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Are you careful with how you label an athlete’s pain?
Musculoskeletal pain in athletes is common, but not always associated with injury (ie, tissue damage).1 Damage occurs when load exceeds tissue tolerance, such as ligament tear or a fracture. However, pain in athletes that occurs in the absence of trauma and tissue damage is still often labelled an ‘injury’ by clinicians, coaches and athletes themselves. This highlights a gap between knowledge (tissue damage is not necessary for pain) and practice (assuming that all pain arises from tissue damage) in our clinical community.1 2 This applies particularly in the area of acute non-traumatic pain (such as back and joint pain). To help bridge this gap, we outline eight principles to guide clinicians who manage musculoskeletal pain in sport (see infographic in figure 1).
1. In the absence of trauma, do not assume that pain indicates tissue damage
Labels such as ‘sports injury’, ‘overuse injury’ or ‘microtrauma’ convey that pain is caused by tissue damage, resulting in over-protection of the athlete. While …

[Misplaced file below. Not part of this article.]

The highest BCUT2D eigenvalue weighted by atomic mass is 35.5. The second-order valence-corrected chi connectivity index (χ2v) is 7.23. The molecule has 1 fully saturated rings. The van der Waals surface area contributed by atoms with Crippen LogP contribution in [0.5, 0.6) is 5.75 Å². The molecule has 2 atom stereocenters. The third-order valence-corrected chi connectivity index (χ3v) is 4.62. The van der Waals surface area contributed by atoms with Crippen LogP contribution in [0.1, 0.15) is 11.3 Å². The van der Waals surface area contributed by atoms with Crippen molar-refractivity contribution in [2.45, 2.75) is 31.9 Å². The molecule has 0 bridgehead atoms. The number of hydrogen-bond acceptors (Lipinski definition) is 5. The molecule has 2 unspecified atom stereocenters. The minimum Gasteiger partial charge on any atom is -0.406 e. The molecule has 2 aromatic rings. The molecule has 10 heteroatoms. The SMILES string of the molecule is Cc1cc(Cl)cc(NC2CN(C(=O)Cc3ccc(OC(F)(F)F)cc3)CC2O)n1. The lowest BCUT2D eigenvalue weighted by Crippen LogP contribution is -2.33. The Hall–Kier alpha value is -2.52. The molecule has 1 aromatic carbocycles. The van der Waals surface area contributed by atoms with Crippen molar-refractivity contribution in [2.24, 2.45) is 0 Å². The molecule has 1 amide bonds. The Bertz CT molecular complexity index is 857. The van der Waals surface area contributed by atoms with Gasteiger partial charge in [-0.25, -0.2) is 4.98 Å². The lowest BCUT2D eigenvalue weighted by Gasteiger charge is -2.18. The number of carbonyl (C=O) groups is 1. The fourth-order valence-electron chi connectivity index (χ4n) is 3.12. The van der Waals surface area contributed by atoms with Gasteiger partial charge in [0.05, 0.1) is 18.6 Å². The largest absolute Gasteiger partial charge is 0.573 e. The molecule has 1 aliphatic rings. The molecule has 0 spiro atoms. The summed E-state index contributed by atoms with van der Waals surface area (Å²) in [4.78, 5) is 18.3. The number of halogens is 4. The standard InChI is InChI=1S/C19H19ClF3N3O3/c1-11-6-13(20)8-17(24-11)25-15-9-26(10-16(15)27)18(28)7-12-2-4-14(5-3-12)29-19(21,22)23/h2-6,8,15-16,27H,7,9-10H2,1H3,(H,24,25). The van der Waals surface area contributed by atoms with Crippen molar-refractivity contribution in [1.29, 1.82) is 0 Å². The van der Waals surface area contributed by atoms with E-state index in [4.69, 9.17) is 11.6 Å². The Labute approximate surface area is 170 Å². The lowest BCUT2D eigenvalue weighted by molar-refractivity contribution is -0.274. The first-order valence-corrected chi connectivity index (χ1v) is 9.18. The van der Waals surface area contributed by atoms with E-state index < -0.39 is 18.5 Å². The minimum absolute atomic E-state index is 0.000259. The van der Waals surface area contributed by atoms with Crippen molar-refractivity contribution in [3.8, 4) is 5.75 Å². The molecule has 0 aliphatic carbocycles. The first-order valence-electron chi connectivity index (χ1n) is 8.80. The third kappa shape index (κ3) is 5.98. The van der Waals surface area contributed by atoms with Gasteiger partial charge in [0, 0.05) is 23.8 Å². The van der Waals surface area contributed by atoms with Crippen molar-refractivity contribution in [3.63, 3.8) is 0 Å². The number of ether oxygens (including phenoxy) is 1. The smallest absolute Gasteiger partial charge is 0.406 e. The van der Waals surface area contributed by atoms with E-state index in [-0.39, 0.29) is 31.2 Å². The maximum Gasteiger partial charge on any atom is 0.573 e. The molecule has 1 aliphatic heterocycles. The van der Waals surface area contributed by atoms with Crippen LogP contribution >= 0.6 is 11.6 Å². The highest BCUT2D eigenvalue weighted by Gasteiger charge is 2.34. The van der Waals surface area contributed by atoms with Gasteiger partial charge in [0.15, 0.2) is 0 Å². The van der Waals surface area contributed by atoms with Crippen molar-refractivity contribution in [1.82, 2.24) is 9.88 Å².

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Contributors JPC and POS drafted the manuscript. All authors contributed and approved the final version submitted. JPC, RA and LF drafted the figure.
Funding The authors have not declared a specific grant for this research from any funding agency in the public, commercial or not-for-profit sectors.
Competing interests JPC, PB and POS are members of the editorial board of BJSM. JPC and POS deliver educational workshops on patient-centred care.
Patient consent for publication Not required.
Provenance and peer review Not commissioned; externally peer reviewed.
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